Victory Church in the Philippines has grown almost 25 percent each year for the last 12 years and now tops 62,000 members. But at the core of this exciting move of God is a simple, “small” concept: discipleship.
It’s 10 a.m. on Sunday and pastor Joey Bonifacio is walking through the crowded parking lot of Victory Fort in Manila, Philippines. He’s headed to a worship service—one of 94 Victory weekend gatherings with 51 lead pastors preaching in 15 locations around the city. Bonifacio oversees Victory Fort, serving as one of the nine senior pastors who together lead a multisite, multigenerational church of more than 62,000 in the metro Manila area.
He’s running slightly late for the meeting, but as he walks through the covered atrium outside the building, he stops for a moment and notices six college students from the nearby University of Makati gathered around a small round table with notebooks, pens and Bibles out. They’re intensely discussing the week’s sermon.
The sound of people singing inside reminds Bonifacio that he needs to join the service, but he pauses for just a few more seconds, carefully observing the most important meeting of the week. These six college students compose one of 5,000 Victory discipleship groups meeting every day—and nearly every hour—of the week in churches, offices, coffee shops, schools and homes all over the Philippine capital of 12 million.
Inside, the worship is moving, the preaching powerful and the atmosphere compelling; but Bonifacio knows that although the large Sunday gathering is important, the small gathering in the atrium is essential.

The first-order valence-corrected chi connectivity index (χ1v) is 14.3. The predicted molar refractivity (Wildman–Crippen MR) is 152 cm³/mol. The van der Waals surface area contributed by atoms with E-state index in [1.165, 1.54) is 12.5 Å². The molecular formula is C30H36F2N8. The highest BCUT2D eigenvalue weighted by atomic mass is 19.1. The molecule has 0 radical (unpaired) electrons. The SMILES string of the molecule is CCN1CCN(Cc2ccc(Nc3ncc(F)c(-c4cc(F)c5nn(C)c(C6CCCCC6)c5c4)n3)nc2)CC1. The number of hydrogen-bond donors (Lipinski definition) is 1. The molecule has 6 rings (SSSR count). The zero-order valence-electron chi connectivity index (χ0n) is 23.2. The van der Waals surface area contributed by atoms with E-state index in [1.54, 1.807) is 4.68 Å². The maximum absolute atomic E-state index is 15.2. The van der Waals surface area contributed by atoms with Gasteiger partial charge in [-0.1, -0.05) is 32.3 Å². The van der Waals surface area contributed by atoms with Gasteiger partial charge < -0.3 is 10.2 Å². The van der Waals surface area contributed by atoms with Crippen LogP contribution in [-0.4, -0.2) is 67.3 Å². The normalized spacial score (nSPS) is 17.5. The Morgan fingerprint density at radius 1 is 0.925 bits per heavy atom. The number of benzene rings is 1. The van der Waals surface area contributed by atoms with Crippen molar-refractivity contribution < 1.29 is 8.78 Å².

Why? Because the heartbeat of Victory—indeed, what encapsulates God’s remarkable move in this bustling Asian city—can be communicated in a single, simple word: discipleship.
What Real Relationships Can Build
It didn’t take much to convince Bonifacio of the power of true discipleship. After all, the former business owner not only personally saw its fruit as a young believer discipled by a more mature believer, he’s also had a front-row seat to observe the exponential growth it has produced at Victory.
In 1986, Bonifacio owned and operated a diversified chemical manufacturing business. A new believer, he was just starting to engage in the life of the church—along with his wife, Marie, and three small children—when Victory’s pastor invited them to his home for dinner. Having never spent time with a pastor outside of church, Bonifacio was understandably uneasy about the invitation. And when he and Marie arrived at Steve Murrell’s house, composed and dressed in their Sunday best, they were surprised when the American pastor answered the door in shorts, T-shirt and bare feet, holding his 6-month-old son.
“What immediately struck me about Steve and his wife, Deborah, was that they were normal people—people who we could connect with, people who we could be friends with,” Bonifacio says. “For some reason, I never expected that from a pastor. Steve was so real.”
That evening the two couples began a friendship that has lasted for decades and impacted every area of their lives—their faith, their family and their vocation. Murrell not only discipled Bonifacio, but their families also spent holidays together, their kids grew up together and they even lived as next-door neighbors for 12 years. During this season, Joey and Marie were established—in the faith, the Word and the church—and were equipped to make disciples.
After several years of doing both business and ministry, Bonifacio joined the pastoral team full-time at Victory and became the senior pastor of Victory Makati, another of the metro Manila campuses. Naturally, one of the first groups he looked to disciple was people in the marketplace. He identified a handful of businessmen who had recently begun coming to Victory and, wanting to help these men establish solid spiritual foundations, he tried to start a discipleship group with them. With their demanding schedules, however, finding a time to meet together weekly seemed almost impossible.